“When I grow up, I want to be a doctor!” How many of us said those words when we were younger? Young children often play doctor or nurse, not because of a drive for prestige or praise, but out of their capacity to love. Those young dreamers all shared the wish to become a doctor not out of self-importance but to care for people. Medical conscience and religious freedom protections are vital for protecting and encouraging these dreams.
So, what does this have to do with religious freedom?
Simply put, religious freedom in part guarantees our right to live out love towards others based on our religious convictions. The medical profession lends itself beautifully to showing great love towards our fellow brothers and sisters. Unfortunately, at alarming rates, the capacity of the country to provide doctors and nurses and ensure a diverse workforce – these freedoms – is being undermined by policies that violate the religious freedom and conscience rights of medical professionals and students studying in the various medical and health care fields religious freedom.
While many have the desire and dream to enter the medical field, rising hostility to the practice of medicine informed by religious and moral convictions is deterring many young people from freely pursuing their vocation to medicine. The health care industry’s opposition to medical conscience and religious freedom and increasing embrace of abortion and other unethical procedures are causing college students and other young people to avoid entering certain areas of health care or from entering the health care profession altogether.
Just weeks ago, news broke of a recent federal court filing indicating that the U.S. Department of Health and Human Services intends to take regulatory action that compel medical professionals and health care institutions to violate their conscience and religious beliefs and thereby make it virtually impossible for many faith-based hospitals, medical professionals, and pro-life health care centers to legally operate.
Sadly, the individuals who have vocational calls to care for the sick and who have spent years in medical school or other health programs – are experiencing discrimination because of their religious or moral beliefs. Proposed legislation in California would bar Catholic hospitals from public university partnerships such as with the University of California Health, due to restrictions on certain morally objective procedures. This legislation would not serve to provide greater medical access but rather would restrict access. Medical students from University Health would no longer be able to enter clinical education or residency programs at Catholic hospitals; patients would have increased difficulty moving between hospitals. Dr. Carrie Byington, Executive Vice-President of University of California Health, testified that “low-income and rural communities and people of color” would be the most affected by this legislation and that it could lack care, “life-threatening [in some instances], and exacerbate health disparities.”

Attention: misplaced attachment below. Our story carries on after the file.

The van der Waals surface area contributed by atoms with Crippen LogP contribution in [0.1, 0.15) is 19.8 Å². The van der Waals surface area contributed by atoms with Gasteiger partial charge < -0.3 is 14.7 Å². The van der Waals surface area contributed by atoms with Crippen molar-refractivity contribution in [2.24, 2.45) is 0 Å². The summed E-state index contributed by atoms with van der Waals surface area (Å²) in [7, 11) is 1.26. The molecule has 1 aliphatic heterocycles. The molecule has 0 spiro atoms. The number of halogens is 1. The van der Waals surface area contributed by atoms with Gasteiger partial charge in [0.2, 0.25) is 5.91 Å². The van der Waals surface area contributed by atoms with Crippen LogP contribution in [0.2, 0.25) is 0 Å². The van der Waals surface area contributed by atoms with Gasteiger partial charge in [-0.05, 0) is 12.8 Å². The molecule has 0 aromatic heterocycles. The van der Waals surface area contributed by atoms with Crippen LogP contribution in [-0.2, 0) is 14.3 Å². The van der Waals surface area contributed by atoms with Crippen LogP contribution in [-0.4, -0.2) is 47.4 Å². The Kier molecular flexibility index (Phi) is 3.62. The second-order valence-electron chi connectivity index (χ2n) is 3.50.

What are the consequences?
This hostile environment to faith-based medical professionals and hospitals directly harms our country’s ability to retain health care workers and provide sufficient health care access to the sick. A 2009 study examined the link between retention of medical professionals and moral distress. In the end, the study concluded that moral distress plays a significant role in a medical professional’s decision to continue practicing. (Cynthia L. Cummings, The effect of moral distress on nursing retention in the acute care setting (Jacksonville, FL: University of North Florida Press, 2009). Increased opposition to, isolation of, and even discrimination against pro-life medical professionals and faith-based health care centers will only negatively impact health care access for the most vulnerable.
What happens if this discrimination is allowed to happen?
- Medical professionals will be forced to violate their beliefs
- People will lose their jobs for persevering in their convictions
- The poor and vulnerable will have diminished health care access
- Hospitals will close
Moral and religious convictions are the very foundation of providing health care to the sick and suffering. The right of conscience and the right to religious freedom are fundamental civil rights for medical professionals. In protecting these rights, doctors and nurses are empowered to use their best medical judgment and to courageously live out their vocation to love and care for the sick and suffering. Protecting the rights of doctors and nurses is not only best for the medical professional but also best for the patient.